This week PRNewser is glad to bring you a something a little…different.
Our first five-part series will deal with the PR and communications aspects of an industry often underrepresented at trade shows and conferences: The business of adult entertainment, colloquially known as erotica, smut, blue movies, or just plain porn.
Brian Gross is a consummate professional who plays many roles: founder and CEO of BSG PR, former choirboy with nary a tattoo in sight, dedicated heavy metal enthusiast…and one of the top publicists in the world of X-rated entertainment.
Today and tomorrow we’ll bring you some of Brian’s insights on working as a representative in one of the world’s more colorful businesses. Then we will present a three-part interview with one of his top clients—a self-made woman who describes in depth the route she took from college English major to the top of the porn pyramid, playing the roles of performer, producer, director, and CEO while remaking a big corner of the industry in her own image.
Brian Gross didn’t just wake up one day and decide to pursue a career in the adult film industry. It all started when he got what we can accurately describe as a dream gig for any red-blooded American boy—promoting rock and roll bands. In his own words:
“I literally started from the ground up. I took an internship with this incredible publicity department at Def American Records when I was 17 years old–and I still have relationships with many of the people I met there today. (Ed. Note the importance of connections.) That led to a job working with the Lollapalooza tour, which led to another job,” and Brian was off and running, representing some of the biggest names in rock.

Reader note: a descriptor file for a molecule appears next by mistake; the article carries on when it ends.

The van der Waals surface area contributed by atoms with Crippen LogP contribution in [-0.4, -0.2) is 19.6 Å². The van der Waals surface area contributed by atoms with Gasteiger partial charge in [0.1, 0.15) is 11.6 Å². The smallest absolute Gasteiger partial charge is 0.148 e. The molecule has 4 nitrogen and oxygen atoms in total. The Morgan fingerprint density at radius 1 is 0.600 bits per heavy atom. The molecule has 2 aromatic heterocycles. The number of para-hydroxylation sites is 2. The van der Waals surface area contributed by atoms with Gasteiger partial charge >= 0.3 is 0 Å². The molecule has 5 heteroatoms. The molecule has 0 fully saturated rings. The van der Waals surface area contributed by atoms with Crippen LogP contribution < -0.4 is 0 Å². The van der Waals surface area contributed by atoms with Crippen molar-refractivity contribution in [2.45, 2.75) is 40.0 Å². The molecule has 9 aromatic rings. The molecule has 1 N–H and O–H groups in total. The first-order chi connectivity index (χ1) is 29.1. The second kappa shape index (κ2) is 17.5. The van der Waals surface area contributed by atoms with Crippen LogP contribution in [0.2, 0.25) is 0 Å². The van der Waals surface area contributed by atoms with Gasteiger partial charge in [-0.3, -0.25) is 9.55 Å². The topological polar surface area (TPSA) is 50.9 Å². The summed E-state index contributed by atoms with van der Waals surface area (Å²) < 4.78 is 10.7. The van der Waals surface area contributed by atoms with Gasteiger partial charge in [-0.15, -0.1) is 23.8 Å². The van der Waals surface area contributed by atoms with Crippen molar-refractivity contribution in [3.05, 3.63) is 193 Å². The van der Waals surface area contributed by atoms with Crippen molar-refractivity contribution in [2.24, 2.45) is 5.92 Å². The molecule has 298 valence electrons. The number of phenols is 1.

After taking a short-lived stab at the college life, Brian eventually landed at Elektra Records, where he specialized in publicizing west coast tours by high school heroes like Metallica and Pantera. In the middle of this demanding gig, Brian’s career took a bit of a left turn:
“I got a call from a good friend of mine who was the publicist at Vivid Entertainment, and he was moving to work on the Internet division. I was also close to the brother of the head of the company, and they both recommended me. I was 23 at the time, and when approached with the opportunity to be the head of PR and marketing for the largest adult entertainment company, I only had one question: Why not?”
The move from rock to porn felt natural—and the difference between the industries wasn’t so great, either.
“At its core, it’s all entertainment. To a certain extent, the reality is this: rock star, porn star, what’s the difference? Both are adored–in some of the same crowds.”